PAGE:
A PARLIAMENTARY portfolio committee on Defence and Home Affairs on Tuesday condemned conditions at Harare Central Police Station holding cells, describing them as inhuman.
Police officers at Harare Central told the committee that suspects slept on
bare floors as there were no blankets and cleaned themselves with naked hands after using the toilet due to unavailability of toilet paper. Suspects survived on only one meal a day as a result of food shortages.
“I think this is inhuman. If someone is an accused person he still has human rights. I think it is negative,” said committee chairperson and Zanu PF Bikita West MP, retired Colonel Claudius Makova.
“When we are here as MPs today, tomorrow we may also be here as suspects,” he noted.
Makova exonerated the police for the deplorable conditions saying these were a result of inadequate budgetary allocations from treasury.
A tour of the complex showed that the sewer system was in some instances blocked causing urine to drip from the fourth floor to the ground. Cells were suffused with foul odour with some parts of the ceiling falling in.
Inspector Virginia Chabvuta, officer commanding cells at the station, said cells and toilets were being cleaned using water only because there were no detergents.
The officer commanding Harare Central, Superintendent Joseph Mandizha, said the station was crumbling due to underfunding.
“The whole system is collapsing and needs to be revitalised. We have not been allocated enough money,” said Mandizha.
“We do not have resources and we do not have manpower. It gives the officers stress, but we do the job. Morale is not very good but at least they are happy that they have a job to do.”
Last October, Commissioner Augustine Chihuri told the same committee that the police force was “dangerously underfunded”.
Chihuri said although the force had requested $27 trillion from treasury, they were told that there was only $1,7 trillion.
Although the cells, which have a holding capacity of 168, were said to be less crowded during weekdays, the situation was said to be different during the month of February and at weekends.
An officer said the cells were overcrowded during February due to demonstrators, while during weekends it was crammed because of a number of operations carried out by the police to curb criminal activity.
Police at Matapi in Mbare failed to fool the committee into believing sanitary conditions at the station had improved when the committee was chaperoned through pristine cells.
MPs raised concerns that everything had been stage-managed when they were taken through empty cells and shown blankets, toilets and walls in clean condition.
Committee member and the MDC Mutare North MP Giles Mutsekwa said everything had been stage-managed. “We are not kids who can be fooled by such a charade,” he said.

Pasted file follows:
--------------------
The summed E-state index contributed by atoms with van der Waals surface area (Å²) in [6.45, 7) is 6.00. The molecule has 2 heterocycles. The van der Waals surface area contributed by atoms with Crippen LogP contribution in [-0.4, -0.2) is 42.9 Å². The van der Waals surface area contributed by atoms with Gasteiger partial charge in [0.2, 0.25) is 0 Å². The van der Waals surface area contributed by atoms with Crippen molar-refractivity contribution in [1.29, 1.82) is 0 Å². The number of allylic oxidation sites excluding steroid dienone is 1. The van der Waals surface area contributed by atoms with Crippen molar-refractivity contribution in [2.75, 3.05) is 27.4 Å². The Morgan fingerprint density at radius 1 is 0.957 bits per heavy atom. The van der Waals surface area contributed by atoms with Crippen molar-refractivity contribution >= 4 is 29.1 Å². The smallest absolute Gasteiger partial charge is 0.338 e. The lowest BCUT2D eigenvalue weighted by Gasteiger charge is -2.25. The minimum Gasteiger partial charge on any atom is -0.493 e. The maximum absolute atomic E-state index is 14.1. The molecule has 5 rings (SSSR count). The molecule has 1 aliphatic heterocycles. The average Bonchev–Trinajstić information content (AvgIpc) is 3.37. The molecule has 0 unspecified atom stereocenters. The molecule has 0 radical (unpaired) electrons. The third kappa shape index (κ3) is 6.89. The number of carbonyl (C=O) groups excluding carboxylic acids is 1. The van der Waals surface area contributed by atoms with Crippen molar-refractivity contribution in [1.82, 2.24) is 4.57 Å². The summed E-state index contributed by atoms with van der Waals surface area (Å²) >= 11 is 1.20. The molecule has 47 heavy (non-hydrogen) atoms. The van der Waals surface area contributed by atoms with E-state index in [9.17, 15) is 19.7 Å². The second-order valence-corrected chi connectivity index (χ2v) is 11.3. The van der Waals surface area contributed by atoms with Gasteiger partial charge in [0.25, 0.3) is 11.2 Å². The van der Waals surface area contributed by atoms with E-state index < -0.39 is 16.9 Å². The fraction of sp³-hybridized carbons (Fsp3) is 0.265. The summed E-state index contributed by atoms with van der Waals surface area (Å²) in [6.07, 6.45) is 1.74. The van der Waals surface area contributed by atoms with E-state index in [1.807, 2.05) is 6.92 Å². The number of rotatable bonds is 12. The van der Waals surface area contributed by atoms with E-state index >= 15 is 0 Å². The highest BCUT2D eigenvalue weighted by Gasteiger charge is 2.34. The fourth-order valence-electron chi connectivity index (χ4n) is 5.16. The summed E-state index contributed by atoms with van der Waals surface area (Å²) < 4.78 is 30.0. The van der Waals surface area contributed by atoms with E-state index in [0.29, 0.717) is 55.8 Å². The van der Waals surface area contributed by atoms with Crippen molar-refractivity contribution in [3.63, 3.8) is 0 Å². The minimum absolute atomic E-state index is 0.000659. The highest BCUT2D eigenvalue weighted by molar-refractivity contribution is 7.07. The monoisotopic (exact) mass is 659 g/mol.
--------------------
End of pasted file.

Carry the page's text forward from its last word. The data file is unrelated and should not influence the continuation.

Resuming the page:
Inspector Maxwell Mukuze in charge of the police station said all the suspects had been taken to court and no one had been arrested so far during that day.
He stunned legislators when he said suspects were having three meals per day adding that he could not complain about police salaries as they were “okay”.
He also said there was never a time when Matapi police cells were overcrowded.
In contrast, suspects at Highlands said they had not been given food since last week and were surviving on sharing food brought from home for those who had relatives nearby.
Highlands police, however, complied with Supreme Court’s requirements such as providing flushing mechanisms to toilets from within the cells and screening the toilets from the rest of the cells to allow inmates to relieve themselves in private.
At the station, the only female suspect who was in police custody said since being detained on Monday at 1pm she had not eaten anything by noon the following day.
The Supreme Court deplored conditions at Matapi and Highlands after Chief Justice Godfrey Chidyausiku and Justices Wilson Sandura, Misheck Cheda, Luke Malaba and Elizabeth Gwaunza toured Highlands during a constitutional case brought by Zimbabwe Congress of Trade Unions secretary-general Wellington Chibebe who applied to have the cells condemned after being detained there the previous year.
Zimbabwe Lawyers for Human Rights last month in a statement deplored the state of the cells at Matapi police station after police detained student leaders there. The lawyers said the cells did not have running water and ablution facilities were broken down. They said those detained were not given blankets and were forced to sleep on dirty floors.